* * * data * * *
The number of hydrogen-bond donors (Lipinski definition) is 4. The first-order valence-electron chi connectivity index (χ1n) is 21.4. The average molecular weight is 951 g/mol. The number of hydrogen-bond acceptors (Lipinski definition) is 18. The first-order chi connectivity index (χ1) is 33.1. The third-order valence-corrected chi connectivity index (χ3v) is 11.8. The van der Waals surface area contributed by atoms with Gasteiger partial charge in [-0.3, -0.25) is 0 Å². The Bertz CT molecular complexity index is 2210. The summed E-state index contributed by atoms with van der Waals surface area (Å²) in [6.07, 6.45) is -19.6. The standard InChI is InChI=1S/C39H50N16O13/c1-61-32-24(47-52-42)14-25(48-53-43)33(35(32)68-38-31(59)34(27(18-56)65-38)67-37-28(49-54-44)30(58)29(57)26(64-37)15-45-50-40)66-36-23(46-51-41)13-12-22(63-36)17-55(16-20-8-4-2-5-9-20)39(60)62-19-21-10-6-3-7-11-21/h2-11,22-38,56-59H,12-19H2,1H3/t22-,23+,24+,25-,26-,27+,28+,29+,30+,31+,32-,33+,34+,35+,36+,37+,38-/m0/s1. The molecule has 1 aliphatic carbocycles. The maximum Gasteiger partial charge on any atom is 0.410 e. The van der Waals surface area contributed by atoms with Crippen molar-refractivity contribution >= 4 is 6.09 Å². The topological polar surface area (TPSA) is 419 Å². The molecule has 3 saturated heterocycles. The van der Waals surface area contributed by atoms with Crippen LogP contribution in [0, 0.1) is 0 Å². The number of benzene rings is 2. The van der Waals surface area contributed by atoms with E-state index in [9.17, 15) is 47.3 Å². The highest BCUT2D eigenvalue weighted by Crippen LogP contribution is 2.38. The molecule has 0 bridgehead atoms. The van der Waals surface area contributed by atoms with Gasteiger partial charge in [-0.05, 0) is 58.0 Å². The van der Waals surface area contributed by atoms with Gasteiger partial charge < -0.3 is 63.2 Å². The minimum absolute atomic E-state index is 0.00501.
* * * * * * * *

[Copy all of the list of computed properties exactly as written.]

The number of hydrogen-bond donors (Lipinski definition) is 4. The first-order valence-electron chi connectivity index (χ1n) is 21.4. The average molecular weight is 951 g/mol. The number of hydrogen-bond acceptors (Lipinski definition) is 18. The first-order chi connectivity index (χ1) is 33.1. The third-order valence-corrected chi connectivity index (χ3v) is 11.8. The van der Waals surface area contributed by atoms with Gasteiger partial charge in [-0.3, -0.25) is 0 Å². The Bertz CT molecular complexity index is 2210. The summed E-state index contributed by atoms with van der Waals surface area (Å²) in [6.07, 6.45) is -19.6. The standard InChI is InChI=1S/C39H50N16O13/c1-61-32-24(47-52-42)14-25(48-53-43)33(35(32)68-38-31(59)34(27(18-56)65-38)67-37-28(49-54-44)30(58)29(57)26(64-37)15-45-50-40)66-36-23(46-51-41)13-12-22(63-36)17-55(16-20-8-4-2-5-9-20)39(60)62-19-21-10-6-3-7-11-21/h2-11,22-38,56-59H,12-19H2,1H3/t22-,23+,24+,25-,26-,27+,28+,29+,30+,31+,32-,33+,34+,35+,36+,37+,38-/m0/s1. The molecule has 1 aliphatic carbocycles. The maximum Gasteiger partial charge on any atom is 0.410 e. The van der Waals surface area contributed by atoms with Crippen molar-refractivity contribution >= 4 is 6.09 Å². The topological polar surface area (TPSA) is 419 Å². The molecule has 3 saturated heterocycles. The van der Waals surface area contributed by atoms with Crippen LogP contribution in [0, 0.1) is 0 Å². The number of benzene rings is 2. The van der Waals surface area contributed by atoms with E-state index in [9.17, 15) is 47.3 Å². The highest BCUT2D eigenvalue weighted by Crippen LogP contribution is 2.38. The molecule has 0 bridgehead atoms. The van der Waals surface area contributed by atoms with Gasteiger partial charge in [-0.05, 0) is 58.0 Å². The van der Waals surface area contributed by atoms with Gasteiger partial charge < -0.3 is 63.2 Å². The minimum absolute atomic E-state index is 0.00501.